The time was about 1950 in Pendleton Oregon. I was 27 years old and working at my first real job as a mechanical engineer. We were building the McNary Dam in Eastern Oregon. What was even better was that this dam, and all the work buildings it, were of great interest to the people in the country towns nearby. We engineers aren’t used to such popularity!
The dam was at Umatilla Oregon, on the Columbia River about 200 miles upstream from Portland. Each autumn (sometime in August), there is The Pendleton Round Up. It is a giant rodeo that runs for several days. Rodeo riders come from all over the West and from Canada. Back in those days, the dam was a big deal to all these people. The organizers of the rodeo asked the construction company for the dam to put something in the massive parade they were planning for the event. It was early on in the work schedule for the dam at that time. We were mostly preparing the rock formation. We were drilling shot holes with wagon drills and loading them with explosives then blasting away tons of basalt. It was quite effective at getting the job done.
We got the idea of getting one of our long flatbed trucks, and put a giant rock on one end. At the other end, we placed a wagon drill and an air compressor. The wagon drill was an air drill on two wheels. This was a very useful machine for drilling shot holes in the rock. The holes are loaded with blasting powder, and exploded. The broken up rock is carried away in dump trucks. Most people had never seen equipment like this.
For the rodeo, we set the wagon drill to drill a hole in the rock. Then we cruised down the parade route, started the air compressor and began to drill into the rock. We had hardhat workers on the truck handling the equipment. Of course, all the machinery made a terrific noise and created massive amounts of dust from the rock. We put on quite a show as that truck made its way slowly down the main street of town. We got more attention then the rest of the parade. However there was an unintended consequence. The noise we were making scared the horses. There were even several run-aways. Boy, were the cowboys mad. The parade officials were pretty upset as well. The onlookers, however, just loved us. Nothing could beat all the powerful equipment and the tremendous racket and dust!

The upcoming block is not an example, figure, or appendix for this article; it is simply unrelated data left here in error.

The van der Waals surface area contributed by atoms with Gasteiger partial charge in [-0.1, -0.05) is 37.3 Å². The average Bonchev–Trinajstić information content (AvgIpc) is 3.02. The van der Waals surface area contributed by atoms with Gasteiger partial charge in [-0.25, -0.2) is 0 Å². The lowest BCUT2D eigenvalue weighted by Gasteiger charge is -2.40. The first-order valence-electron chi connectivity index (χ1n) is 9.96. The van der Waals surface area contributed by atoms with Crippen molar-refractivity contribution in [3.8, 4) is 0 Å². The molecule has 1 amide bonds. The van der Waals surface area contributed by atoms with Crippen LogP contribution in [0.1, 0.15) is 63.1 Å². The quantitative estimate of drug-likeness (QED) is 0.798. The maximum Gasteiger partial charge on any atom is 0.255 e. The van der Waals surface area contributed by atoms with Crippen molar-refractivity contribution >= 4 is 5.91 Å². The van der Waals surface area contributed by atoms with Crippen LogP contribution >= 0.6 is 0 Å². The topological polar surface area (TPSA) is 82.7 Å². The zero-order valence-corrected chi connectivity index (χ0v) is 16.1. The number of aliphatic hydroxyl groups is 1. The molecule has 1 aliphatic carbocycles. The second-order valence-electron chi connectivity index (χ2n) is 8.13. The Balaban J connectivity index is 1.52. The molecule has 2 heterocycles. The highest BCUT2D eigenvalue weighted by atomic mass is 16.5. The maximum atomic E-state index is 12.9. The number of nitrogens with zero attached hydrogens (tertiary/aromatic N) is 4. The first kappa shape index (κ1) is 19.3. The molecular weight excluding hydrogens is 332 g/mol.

Here is what was printed in the company news:
“The longest and loudest float ever to swing down Pendleton streets in a Dress-up Parade was the 6- foot long pole trailer carrying a 7 ton rock being drilled by a wagon drill, a compressor with steamboat whistle, three western-garbed girls, and four construction stiffs in hard hats! All this was the contribution of McNary Dam Contractors to the Pre-Roundup celebration parade in Pendleton, Saturday night, August5 13th, and it was the second prize in the Industrial Division of the parade.”
Besides the fact that we were pretty proud of ourselves, our public relations was somewhat improved when, the next day, a picture of all of us on that truck appeared on the front page of the East Oregonian (Pendleton morning newspaper)!